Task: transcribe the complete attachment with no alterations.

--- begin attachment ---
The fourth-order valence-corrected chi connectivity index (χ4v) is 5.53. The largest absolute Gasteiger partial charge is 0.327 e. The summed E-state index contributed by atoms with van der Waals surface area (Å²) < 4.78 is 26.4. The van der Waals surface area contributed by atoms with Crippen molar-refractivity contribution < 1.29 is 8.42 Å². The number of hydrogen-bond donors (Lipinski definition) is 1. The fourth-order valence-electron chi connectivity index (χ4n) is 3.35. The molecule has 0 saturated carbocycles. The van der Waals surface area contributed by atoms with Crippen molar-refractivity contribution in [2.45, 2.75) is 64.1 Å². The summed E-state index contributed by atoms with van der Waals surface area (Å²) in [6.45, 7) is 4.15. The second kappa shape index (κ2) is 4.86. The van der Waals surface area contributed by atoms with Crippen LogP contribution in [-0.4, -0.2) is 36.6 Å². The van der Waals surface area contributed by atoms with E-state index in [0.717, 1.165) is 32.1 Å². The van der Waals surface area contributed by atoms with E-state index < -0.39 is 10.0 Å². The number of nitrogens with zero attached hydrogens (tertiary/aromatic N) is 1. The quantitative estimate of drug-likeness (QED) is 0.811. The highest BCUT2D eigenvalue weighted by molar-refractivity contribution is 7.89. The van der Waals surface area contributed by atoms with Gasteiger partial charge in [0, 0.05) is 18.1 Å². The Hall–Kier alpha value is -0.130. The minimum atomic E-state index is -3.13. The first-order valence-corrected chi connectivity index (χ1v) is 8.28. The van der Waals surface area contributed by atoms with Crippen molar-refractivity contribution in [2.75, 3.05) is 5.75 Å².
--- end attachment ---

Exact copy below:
The fourth-order valence-corrected chi connectivity index (χ4v) is 5.53. The largest absolute Gasteiger partial charge is 0.327 e. The summed E-state index contributed by atoms with van der Waals surface area (Å²) < 4.78 is 26.4. The van der Waals surface area contributed by atoms with Crippen molar-refractivity contribution < 1.29 is 8.42 Å². The number of hydrogen-bond donors (Lipinski definition) is 1. The fourth-order valence-electron chi connectivity index (χ4n) is 3.35. The molecule has 0 saturated carbocycles. The van der Waals surface area contributed by atoms with Crippen molar-refractivity contribution in [2.45, 2.75) is 64.1 Å². The summed E-state index contributed by atoms with van der Waals surface area (Å²) in [6.45, 7) is 4.15. The second kappa shape index (κ2) is 4.86. The van der Waals surface area contributed by atoms with Crippen LogP contribution in [-0.4, -0.2) is 36.6 Å². The van der Waals surface area contributed by atoms with E-state index in [0.717, 1.165) is 32.1 Å². The van der Waals surface area contributed by atoms with E-state index < -0.39 is 10.0 Å². The number of nitrogens with zero attached hydrogens (tertiary/aromatic N) is 1. The quantitative estimate of drug-likeness (QED) is 0.811. The highest BCUT2D eigenvalue weighted by molar-refractivity contribution is 7.89. The van der Waals surface area contributed by atoms with Gasteiger partial charge in [0, 0.05) is 18.1 Å². The Hall–Kier alpha value is -0.130. The minimum atomic E-state index is -3.13. The first-order valence-corrected chi connectivity index (χ1v) is 8.28. The van der Waals surface area contributed by atoms with Crippen molar-refractivity contribution in [2.75, 3.05) is 5.75 Å².